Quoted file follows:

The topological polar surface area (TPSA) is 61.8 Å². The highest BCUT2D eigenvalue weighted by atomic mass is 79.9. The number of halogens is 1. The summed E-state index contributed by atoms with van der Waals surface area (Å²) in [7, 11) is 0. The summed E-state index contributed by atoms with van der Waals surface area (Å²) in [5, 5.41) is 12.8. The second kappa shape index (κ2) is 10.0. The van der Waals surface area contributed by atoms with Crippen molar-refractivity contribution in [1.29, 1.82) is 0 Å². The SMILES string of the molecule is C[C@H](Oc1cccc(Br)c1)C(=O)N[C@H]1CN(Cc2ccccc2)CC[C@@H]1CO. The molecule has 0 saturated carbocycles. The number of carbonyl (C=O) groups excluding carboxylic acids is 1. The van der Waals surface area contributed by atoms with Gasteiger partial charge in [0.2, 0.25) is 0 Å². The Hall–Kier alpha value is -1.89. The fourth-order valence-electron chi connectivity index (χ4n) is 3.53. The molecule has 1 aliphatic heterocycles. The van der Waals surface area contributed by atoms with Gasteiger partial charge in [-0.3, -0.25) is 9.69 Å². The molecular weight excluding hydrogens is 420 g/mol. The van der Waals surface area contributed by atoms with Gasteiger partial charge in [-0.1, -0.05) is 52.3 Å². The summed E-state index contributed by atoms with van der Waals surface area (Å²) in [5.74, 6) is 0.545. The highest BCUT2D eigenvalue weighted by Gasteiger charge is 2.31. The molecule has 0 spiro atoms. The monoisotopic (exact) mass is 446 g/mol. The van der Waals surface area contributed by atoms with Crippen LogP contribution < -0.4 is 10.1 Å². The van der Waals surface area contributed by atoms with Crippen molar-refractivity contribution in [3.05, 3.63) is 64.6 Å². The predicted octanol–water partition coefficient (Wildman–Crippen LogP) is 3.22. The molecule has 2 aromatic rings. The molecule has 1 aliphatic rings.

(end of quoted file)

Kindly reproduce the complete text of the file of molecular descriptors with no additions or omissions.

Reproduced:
The topological polar surface area (TPSA) is 61.8 Å². The highest BCUT2D eigenvalue weighted by atomic mass is 79.9. The number of halogens is 1. The summed E-state index contributed by atoms with van der Waals surface area (Å²) in [7, 11) is 0. The summed E-state index contributed by atoms with van der Waals surface area (Å²) in [5, 5.41) is 12.8. The second kappa shape index (κ2) is 10.0. The van der Waals surface area contributed by atoms with Crippen molar-refractivity contribution in [1.29, 1.82) is 0 Å². The SMILES string of the molecule is C[C@H](Oc1cccc(Br)c1)C(=O)N[C@H]1CN(Cc2ccccc2)CC[C@@H]1CO. The molecule has 0 saturated carbocycles. The number of carbonyl (C=O) groups excluding carboxylic acids is 1. The van der Waals surface area contributed by atoms with Gasteiger partial charge in [0.2, 0.25) is 0 Å². The Hall–Kier alpha value is -1.89. The fourth-order valence-electron chi connectivity index (χ4n) is 3.53. The molecule has 1 aliphatic heterocycles. The van der Waals surface area contributed by atoms with Gasteiger partial charge in [-0.3, -0.25) is 9.69 Å². The molecular weight excluding hydrogens is 420 g/mol. The van der Waals surface area contributed by atoms with Gasteiger partial charge in [-0.1, -0.05) is 52.3 Å². The summed E-state index contributed by atoms with van der Waals surface area (Å²) in [5.74, 6) is 0.545. The highest BCUT2D eigenvalue weighted by Gasteiger charge is 2.31. The molecule has 0 spiro atoms. The monoisotopic (exact) mass is 446 g/mol. The van der Waals surface area contributed by atoms with Crippen LogP contribution < -0.4 is 10.1 Å². The van der Waals surface area contributed by atoms with Crippen molar-refractivity contribution in [3.05, 3.63) is 64.6 Å². The predicted octanol–water partition coefficient (Wildman–Crippen LogP) is 3.22. The molecule has 2 aromatic rings. The molecule has 1 aliphatic rings.